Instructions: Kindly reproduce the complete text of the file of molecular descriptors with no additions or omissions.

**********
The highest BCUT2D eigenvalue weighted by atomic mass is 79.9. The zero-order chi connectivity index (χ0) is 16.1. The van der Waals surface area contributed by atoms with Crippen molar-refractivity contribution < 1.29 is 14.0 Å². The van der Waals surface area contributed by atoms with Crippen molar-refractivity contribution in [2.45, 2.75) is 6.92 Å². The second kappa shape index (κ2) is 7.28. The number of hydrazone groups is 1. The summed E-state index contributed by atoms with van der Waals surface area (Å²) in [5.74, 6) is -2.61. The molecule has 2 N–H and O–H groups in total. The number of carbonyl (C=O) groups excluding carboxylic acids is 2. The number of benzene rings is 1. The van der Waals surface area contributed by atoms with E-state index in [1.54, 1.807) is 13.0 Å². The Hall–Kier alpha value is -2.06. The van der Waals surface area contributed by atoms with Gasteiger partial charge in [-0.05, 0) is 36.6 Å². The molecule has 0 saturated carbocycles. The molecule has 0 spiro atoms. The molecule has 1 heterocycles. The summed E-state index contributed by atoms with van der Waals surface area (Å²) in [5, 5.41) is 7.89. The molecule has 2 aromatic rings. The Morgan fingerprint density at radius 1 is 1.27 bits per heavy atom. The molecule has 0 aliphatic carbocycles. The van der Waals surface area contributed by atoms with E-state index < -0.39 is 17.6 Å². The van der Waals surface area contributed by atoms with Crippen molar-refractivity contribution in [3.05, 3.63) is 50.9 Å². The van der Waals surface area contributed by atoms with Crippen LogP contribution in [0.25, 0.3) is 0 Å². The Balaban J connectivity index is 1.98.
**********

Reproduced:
The highest BCUT2D eigenvalue weighted by atomic mass is 79.9. The zero-order chi connectivity index (χ0) is 16.1. The van der Waals surface area contributed by atoms with Crippen molar-refractivity contribution < 1.29 is 14.0 Å². The van der Waals surface area contributed by atoms with Crippen molar-refractivity contribution in [2.45, 2.75) is 6.92 Å². The second kappa shape index (κ2) is 7.28. The number of hydrazone groups is 1. The summed E-state index contributed by atoms with van der Waals surface area (Å²) in [5.74, 6) is -2.61. The molecule has 2 N–H and O–H groups in total. The number of carbonyl (C=O) groups excluding carboxylic acids is 2. The number of benzene rings is 1. The van der Waals surface area contributed by atoms with E-state index in [1.54, 1.807) is 13.0 Å². The Hall–Kier alpha value is -2.06. The van der Waals surface area contributed by atoms with Gasteiger partial charge in [-0.05, 0) is 36.6 Å². The molecule has 0 saturated carbocycles. The molecule has 0 spiro atoms. The molecule has 1 heterocycles. The summed E-state index contributed by atoms with van der Waals surface area (Å²) in [5, 5.41) is 7.89. The molecule has 2 aromatic rings. The Morgan fingerprint density at radius 1 is 1.27 bits per heavy atom. The molecule has 0 aliphatic carbocycles. The van der Waals surface area contributed by atoms with E-state index < -0.39 is 17.6 Å². The van der Waals surface area contributed by atoms with Crippen molar-refractivity contribution in [3.05, 3.63) is 50.9 Å². The van der Waals surface area contributed by atoms with Crippen LogP contribution in [0.25, 0.3) is 0 Å². The Balaban J connectivity index is 1.98.